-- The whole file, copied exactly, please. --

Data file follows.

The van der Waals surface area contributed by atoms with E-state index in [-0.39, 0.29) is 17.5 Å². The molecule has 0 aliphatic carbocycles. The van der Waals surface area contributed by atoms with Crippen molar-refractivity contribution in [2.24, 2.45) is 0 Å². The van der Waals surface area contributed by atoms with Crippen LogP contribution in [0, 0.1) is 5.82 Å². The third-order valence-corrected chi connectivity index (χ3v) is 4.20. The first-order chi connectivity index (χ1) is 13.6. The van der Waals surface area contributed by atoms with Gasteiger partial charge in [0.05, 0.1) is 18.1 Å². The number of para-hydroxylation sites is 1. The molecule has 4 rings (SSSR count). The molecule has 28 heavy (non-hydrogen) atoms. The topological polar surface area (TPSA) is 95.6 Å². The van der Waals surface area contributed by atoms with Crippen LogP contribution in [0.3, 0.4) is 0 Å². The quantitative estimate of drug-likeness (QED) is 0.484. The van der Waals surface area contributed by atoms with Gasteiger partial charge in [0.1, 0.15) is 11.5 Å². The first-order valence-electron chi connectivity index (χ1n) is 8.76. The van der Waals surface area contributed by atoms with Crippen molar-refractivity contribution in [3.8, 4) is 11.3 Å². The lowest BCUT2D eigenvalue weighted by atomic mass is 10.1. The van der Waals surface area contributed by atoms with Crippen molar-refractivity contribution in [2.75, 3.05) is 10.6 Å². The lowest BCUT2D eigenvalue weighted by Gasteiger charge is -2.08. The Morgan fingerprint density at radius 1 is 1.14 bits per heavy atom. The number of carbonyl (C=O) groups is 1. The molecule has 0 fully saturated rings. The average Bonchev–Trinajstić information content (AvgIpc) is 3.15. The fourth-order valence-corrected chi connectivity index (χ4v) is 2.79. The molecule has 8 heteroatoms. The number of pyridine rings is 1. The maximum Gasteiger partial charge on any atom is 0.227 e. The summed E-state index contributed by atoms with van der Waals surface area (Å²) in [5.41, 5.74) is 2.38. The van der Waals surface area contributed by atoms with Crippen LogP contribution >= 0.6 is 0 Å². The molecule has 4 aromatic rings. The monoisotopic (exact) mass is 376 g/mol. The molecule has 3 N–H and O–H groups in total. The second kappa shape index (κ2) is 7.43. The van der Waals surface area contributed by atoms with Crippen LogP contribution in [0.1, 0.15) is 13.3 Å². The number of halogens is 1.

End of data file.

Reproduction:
The van der Waals surface area contributed by atoms with E-state index in [-0.39, 0.29) is 17.5 Å². The molecule has 0 aliphatic carbocycles. The van der Waals surface area contributed by atoms with Crippen molar-refractivity contribution in [2.24, 2.45) is 0 Å². The van der Waals surface area contributed by atoms with Crippen LogP contribution in [0, 0.1) is 5.82 Å². The third-order valence-corrected chi connectivity index (χ3v) is 4.20. The first-order chi connectivity index (χ1) is 13.6. The van der Waals surface area contributed by atoms with Gasteiger partial charge in [0.05, 0.1) is 18.1 Å². The number of para-hydroxylation sites is 1. The molecule has 4 rings (SSSR count). The molecule has 28 heavy (non-hydrogen) atoms. The topological polar surface area (TPSA) is 95.6 Å². The van der Waals surface area contributed by atoms with Crippen LogP contribution in [0.3, 0.4) is 0 Å². The quantitative estimate of drug-likeness (QED) is 0.484. The van der Waals surface area contributed by atoms with Gasteiger partial charge in [0.1, 0.15) is 11.5 Å². The first-order valence-electron chi connectivity index (χ1n) is 8.76. The van der Waals surface area contributed by atoms with Crippen molar-refractivity contribution in [3.8, 4) is 11.3 Å². The lowest BCUT2D eigenvalue weighted by atomic mass is 10.1. The van der Waals surface area contributed by atoms with Crippen molar-refractivity contribution in [2.75, 3.05) is 10.6 Å². The lowest BCUT2D eigenvalue weighted by Gasteiger charge is -2.08. The Morgan fingerprint density at radius 1 is 1.14 bits per heavy atom. The number of carbonyl (C=O) groups is 1. The molecule has 0 fully saturated rings. The average Bonchev–Trinajstić information content (AvgIpc) is 3.15. The fourth-order valence-corrected chi connectivity index (χ4v) is 2.79. The molecule has 8 heteroatoms. The number of pyridine rings is 1. The maximum Gasteiger partial charge on any atom is 0.227 e. The summed E-state index contributed by atoms with van der Waals surface area (Å²) in [5.41, 5.74) is 2.38. The van der Waals surface area contributed by atoms with Crippen LogP contribution >= 0.6 is 0 Å². The molecule has 4 aromatic rings. The monoisotopic (exact) mass is 376 g/mol. The molecule has 3 N–H and O–H groups in total. The second kappa shape index (κ2) is 7.43. The van der Waals surface area contributed by atoms with Crippen LogP contribution in [0.1, 0.15) is 13.3 Å². The number of halogens is 1.